Stream: t-compiler/rust-analyzer

Topic: Performance

rylev (Jun 05 2020 at 16:24, on Zulip):

Hey all! First, thanks for the awesome work! :heart:️ I'm working on the winrt crate which is a crate for Windows Runtime bindings (think modern Windows APIs). These APIs are huge and so it's pretty easy for bindings to reach the hundreds of thousands or even millions of lines of code. Needless to say, it's a perf challenge. I'm wondering if it would be helpful to have our crate as a performance measure. You can give it a try with a simple scratch repo we set up: there shouldn't be anything special to run it, just a Windows 10 box.

matklad (Jun 05 2020 at 16:26, on Zulip):

Could you also create a repo with all the code generated? Might be much easier to poke at if win 10 box is not required :)

rylev (Jun 05 2020 at 16:27, on Zulip):

Sure. You won't be able to run it, but I guess that's not an issue

matklad (Jun 05 2020 at 16:29, on Zulip):

Fun fact: IntelliJ Rust had (and I bet still has) special hacks in resolver to handle winapi crate

matklad (Jun 05 2020 at 16:29, on Zulip):

yup, still there:

rylev (Jun 05 2020 at 16:36, on Zulip):


rylev (Jun 05 2020 at 16:39, on Zulip):

Interesting note. the generated bindings seems faster than when going through a different create through an include macro

rylev (Jun 05 2020 at 16:46, on Zulip):

Is there perhaps something when using include! that might be slowing things down?

rylev (Jun 05 2020 at 17:02, on Zulip):

Moving stuff around in the file seems to cause it to wonk out though...

rylev (Jun 08 2020 at 14:14, on Zulip):

I played more with the sample repo I posted above today. Besides a long startup time, the performance is ok. It still takes over a second for some types to resolve. I also am under the impression that performance is different when the code is pre-generated and included explicitly in the project vs when the code is generated in the build script and read by an include! macro from OUT_DIR. I'm not exactly sure what the next steps should be

matklad (Jun 08 2020 at 14:17, on Zulip):

Yeah, I think it's quite probable that include! is a problem here

matklad (Jun 08 2020 at 14:17, on Zulip):

(or at least one of the problems)

matklad (Jun 08 2020 at 14:17, on Zulip):

We've fixed an accidently quadratic behavior around include! a couple of weeks ago but there's still at least one O(N^2) thing left

rylev (Jun 08 2020 at 14:19, on Zulip):

Are there tests around this? I need to look into getting rust-analyzer dev set upon my machine

Florian Diebold (Jun 08 2020 at 14:21, on Zulip):

look for infer_builtin_macros_include and include_accidentally_quadratic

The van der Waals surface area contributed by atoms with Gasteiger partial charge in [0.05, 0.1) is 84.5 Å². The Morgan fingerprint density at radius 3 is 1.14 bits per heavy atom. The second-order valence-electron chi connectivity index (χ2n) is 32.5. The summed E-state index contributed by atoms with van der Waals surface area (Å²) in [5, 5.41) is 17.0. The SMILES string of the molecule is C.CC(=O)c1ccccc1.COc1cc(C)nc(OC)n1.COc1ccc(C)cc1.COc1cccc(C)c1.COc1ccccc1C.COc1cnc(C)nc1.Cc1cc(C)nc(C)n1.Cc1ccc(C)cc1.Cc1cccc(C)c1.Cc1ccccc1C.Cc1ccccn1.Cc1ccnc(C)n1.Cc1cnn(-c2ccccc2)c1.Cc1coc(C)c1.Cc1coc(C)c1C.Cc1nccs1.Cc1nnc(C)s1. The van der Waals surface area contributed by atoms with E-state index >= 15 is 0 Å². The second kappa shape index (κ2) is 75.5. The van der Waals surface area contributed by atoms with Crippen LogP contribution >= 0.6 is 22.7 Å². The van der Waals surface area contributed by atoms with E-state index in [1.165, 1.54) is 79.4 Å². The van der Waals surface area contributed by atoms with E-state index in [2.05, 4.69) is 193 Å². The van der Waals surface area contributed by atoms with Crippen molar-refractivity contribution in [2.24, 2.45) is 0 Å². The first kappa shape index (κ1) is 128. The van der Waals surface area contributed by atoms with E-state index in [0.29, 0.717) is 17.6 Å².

Florian Diebold (Jun 08 2020 at 14:21, on Zulip):

the include_accidentally_quadratic test is actually ignored, presumably because it's still pretty slow

matklad (Jun 08 2020 at 14:21, on Zulip):

rylev (Jun 08 2020 at 14:23, on Zulip):

I'll see if I can make any dent in that.

matklad (Jun 08 2020 at 14:24, on Zulip):

@Ryan Levick do you know about RA_PROFILE env var?

matklad (Jun 08 2020 at 14:25, on Zulip):

matklad (Jun 08 2020 at 14:25, on Zulip):

Might be useful to narrow this down. I haven't looked into this myself yet, but the most probable cause is "somethig is quadratic".

rylev (Jun 08 2020 at 15:18, on Zulip):

Sorry, had to step out. No I didn't know about that (I'm basically completely new to RA dev - only been a user until now). I'll give it a look

Laurențiu (Jun 08 2020 at 15:40, on Zulip): is worth reading, but git clone and cargo test will get you pretty far.

std::Veetaha (Jun 10 2020 at 10:35, on Zulip):

@matklad regarding the performance cc, it's strange that codegen-units=1 doesn't increase the dist run time. If so I wonder if it really does give performance increase.

matklad (Jun 10 2020 at 10:41, on Zulip):

That's compile-time peformance, right? In general, I wouldn't tweak anything here -- at the current level of internal optimization of RA, fine-grained tweaking of compiler optimization flags should be irrelevant -- those should come after the code base itself is optimized.

I wonder if incremental=true negates codegen units?

std::Veetaha (Jun 10 2020 at 10:43, on Zulip):

Incremental=true did this untill 1.44 rust releaae

std::Veetaha (Jun 10 2020 at 10:45, on Zulip):

Setting Codegen-units=1 trades compilation in 1 thread for potentially more optimizations rustc can do.
I also wonder why we have incremental enabled for dist builds...

Laurențiu (Jun 10 2020 at 10:45, on Zulip):

We don't?

Laurențiu (Jun 10 2020 at 10:46, on Zulip):

There's CARGO_INCREMENTAL: 0 in an env section at the top of release.yaml

std::Veetaha (Jun 10 2020 at 10:46, on Zulip):

I mean there is incremental=true release section of cargo toml

Laurențiu (Jun 10 2020 at 10:47, on Zulip):

Because matklad only runs release builds locally?

std::Veetaha (Jun 10 2020 at 10:48, on Zulip):

Don't we have debug=0 in [dev] profile for this purpose?

matklad (Jun 10 2020 at 10:49, on Zulip):

debug=0 is to speed up local debug builds (debug info is huge). incremtal=1 is to speed up local release builds

std::Veetaha (Jun 10 2020 at 10:51, on Zulip):

I think CARGO_INCREMENTAL=0 in release.yml doesn't override what is specified in Cargo.toml

std::Veetaha (Jun 10 2020 at 10:51, on Zulip):

Or does it?

Laurențiu (Jun 10 2020 at 10:55, on Zulip):

It should

std::Veetaha (Jun 10 2020 at 10:56, on Zulip):

Ah, yes, the docs say so...
I wonder why I thought it doesn't

Laurențiu (Jun 10 2020 at 11:21, on Zulip):

A codegen-units=1 incremental=false build takes 14 minutes on my laptop

Laurențiu (Jun 10 2020 at 11:29, on Zulip):

And analysis takes 57.7 vs. 59.8s

Jeremy Kolb (Jun 12 2020 at 12:55, on Zulip):

I just wiped my target directory because I was running out of disk space. I now have an extra 50GB I didn't have before.

Last update: Jul 28 2021 at 04:45UTC